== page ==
Comments On The Physics Today Article “Science Controversies Past and Present” By Steve Sherwood

Professor Steven Sherwood

In the  October 2011 issue of Physics Today, there is a 6 page  article that presents an inappropriately narrow perspective on climate science, as well as ridiculing those who disagree with the author [this is one of two such articles with this viewpoint -I will post on the second article this coming week].

The paper is

Steven Sherwood, 2011: Science controversies past and present. Physics Today. October 2011. ISSN: 0031-9228

The author, Steve Sherwood is a codirector of the Climate Change Research Centre at the University of New South Wales in Sydney, Australia.

The abstract for this article is

Reactions to the science of global warming have followed a similar course to those of other inconvenient truths from physics.
 
Excerpts from the article are [highlight added]
 
“Science—especially the science behind climate change—is under fire. The climate issue has sparked a vigorous, and at times surreal, public debate that seems to pit experts against one another on even the most basic facts, such as whether human greenhouse gas emissions dominate natural ones, whether added carbon dioxide alters the planetary emission of thermal radiation to space, and whether global temperatures are rising……… The climate debate has spread far beyond the confines of any of those scientific circles and into the media and public sphere, where politicization and vitriol are legion.”
My Comment:  Steve Sherwood is careless with his facts (and the referees failed to identify such errors),  where he wrote  “human greenhouse gas emissions dominate natural ones“. The human input of CO2 is dwarfed by the natural input and extraction annually; e.g. see the figure below from NOAA’s ESRL. What Sherwood should have said (and the referees should have insisted on) was that “the annual averaged human greenhouse gas emissions dominate annual averaged changes in  natural  emissions and extraction“.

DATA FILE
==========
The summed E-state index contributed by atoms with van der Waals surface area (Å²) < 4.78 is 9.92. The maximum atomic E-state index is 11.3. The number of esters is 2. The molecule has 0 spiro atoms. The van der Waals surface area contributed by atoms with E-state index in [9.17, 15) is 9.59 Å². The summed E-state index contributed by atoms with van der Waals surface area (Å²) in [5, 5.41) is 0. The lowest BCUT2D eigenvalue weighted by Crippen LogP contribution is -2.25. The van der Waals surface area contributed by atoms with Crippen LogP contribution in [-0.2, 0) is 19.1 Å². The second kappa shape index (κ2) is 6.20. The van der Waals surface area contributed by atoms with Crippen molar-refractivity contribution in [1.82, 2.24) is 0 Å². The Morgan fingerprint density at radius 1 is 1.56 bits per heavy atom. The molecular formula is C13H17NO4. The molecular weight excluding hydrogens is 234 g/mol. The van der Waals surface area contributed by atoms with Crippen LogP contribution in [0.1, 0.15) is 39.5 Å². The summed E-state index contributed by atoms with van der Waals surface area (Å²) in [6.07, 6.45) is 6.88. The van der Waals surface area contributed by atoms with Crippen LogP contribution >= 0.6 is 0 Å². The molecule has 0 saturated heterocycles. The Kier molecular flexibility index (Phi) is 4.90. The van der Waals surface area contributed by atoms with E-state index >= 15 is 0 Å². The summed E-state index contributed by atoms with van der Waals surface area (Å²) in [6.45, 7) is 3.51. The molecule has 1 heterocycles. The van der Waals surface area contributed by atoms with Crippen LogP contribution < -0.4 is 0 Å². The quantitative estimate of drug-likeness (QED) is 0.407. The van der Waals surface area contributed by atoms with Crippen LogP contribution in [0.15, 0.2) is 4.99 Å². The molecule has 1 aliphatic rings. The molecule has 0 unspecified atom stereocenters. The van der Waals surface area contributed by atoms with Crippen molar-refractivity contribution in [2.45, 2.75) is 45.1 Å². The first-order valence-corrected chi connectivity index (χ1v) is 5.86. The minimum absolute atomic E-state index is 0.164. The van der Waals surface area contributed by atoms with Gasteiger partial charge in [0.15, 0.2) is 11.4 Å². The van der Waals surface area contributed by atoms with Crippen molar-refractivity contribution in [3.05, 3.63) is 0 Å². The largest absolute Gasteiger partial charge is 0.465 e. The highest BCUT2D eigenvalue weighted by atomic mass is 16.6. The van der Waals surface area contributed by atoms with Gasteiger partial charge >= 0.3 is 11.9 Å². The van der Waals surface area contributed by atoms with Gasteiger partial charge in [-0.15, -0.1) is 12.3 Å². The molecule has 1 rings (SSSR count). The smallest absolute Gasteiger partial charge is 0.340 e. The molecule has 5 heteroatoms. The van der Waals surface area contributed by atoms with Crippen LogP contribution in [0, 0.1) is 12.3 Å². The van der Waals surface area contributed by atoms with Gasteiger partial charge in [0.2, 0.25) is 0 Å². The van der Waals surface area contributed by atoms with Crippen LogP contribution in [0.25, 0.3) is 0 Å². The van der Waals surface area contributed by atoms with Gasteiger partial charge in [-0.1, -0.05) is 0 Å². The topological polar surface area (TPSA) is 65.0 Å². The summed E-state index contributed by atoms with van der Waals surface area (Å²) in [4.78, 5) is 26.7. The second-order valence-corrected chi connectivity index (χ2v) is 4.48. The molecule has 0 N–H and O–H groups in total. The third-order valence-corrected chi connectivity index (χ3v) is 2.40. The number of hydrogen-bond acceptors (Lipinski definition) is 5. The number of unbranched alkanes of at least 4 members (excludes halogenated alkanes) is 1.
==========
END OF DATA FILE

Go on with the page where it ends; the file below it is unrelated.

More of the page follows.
CO2 Trend for Mauna Loa
Sherwood continues with
Although nearly all experts accept that the greenhouse gases emitted by humans have caused significant warming to the planet and will likely cause much more, only about half the US public agrees, even after years of heavy media coverage. How did we get into such a mess? What are the implications for science, for how it should be communicated, and for how debates should be interpreted? Some insights may be gained by noting that global warming is not the first “inconvenient truth” in physics….
My Comment:  I agree nearly all experts accept that the added greenhouse gases are a positive radiative forcing.  However, Sherwood trivializes the climate issue by focusing on just this one human climate forcing. He perpetuates the myth that the addition of CO2 and a few other greenhouse gases dominates changes in climate; i.e. hypothesis #2b in
 
Pielke Sr., R., K. Beven, G. Brasseur, J. Calvert, M. Chahine, R. Dickerson, D. Entekhabi, E. Foufoula-Georgiou, H. Gupta, V. Gupta, W. Krajewski, E. Philip Krider, W. K.M. Lau, J. McDonnell,  W. Rossow,  J. Schaake, J. Smith, S. Sorooshian,  and E. Wood, 2009: Climate change: The need to consider human forcings besides greenhouse gases. Eos, Vol. 90, No. 45, 10 November 2009, 413. Copyright (2009) American Geophysical Union. 
 
We refuted Steve Sherwood’s claim in that paper as well as in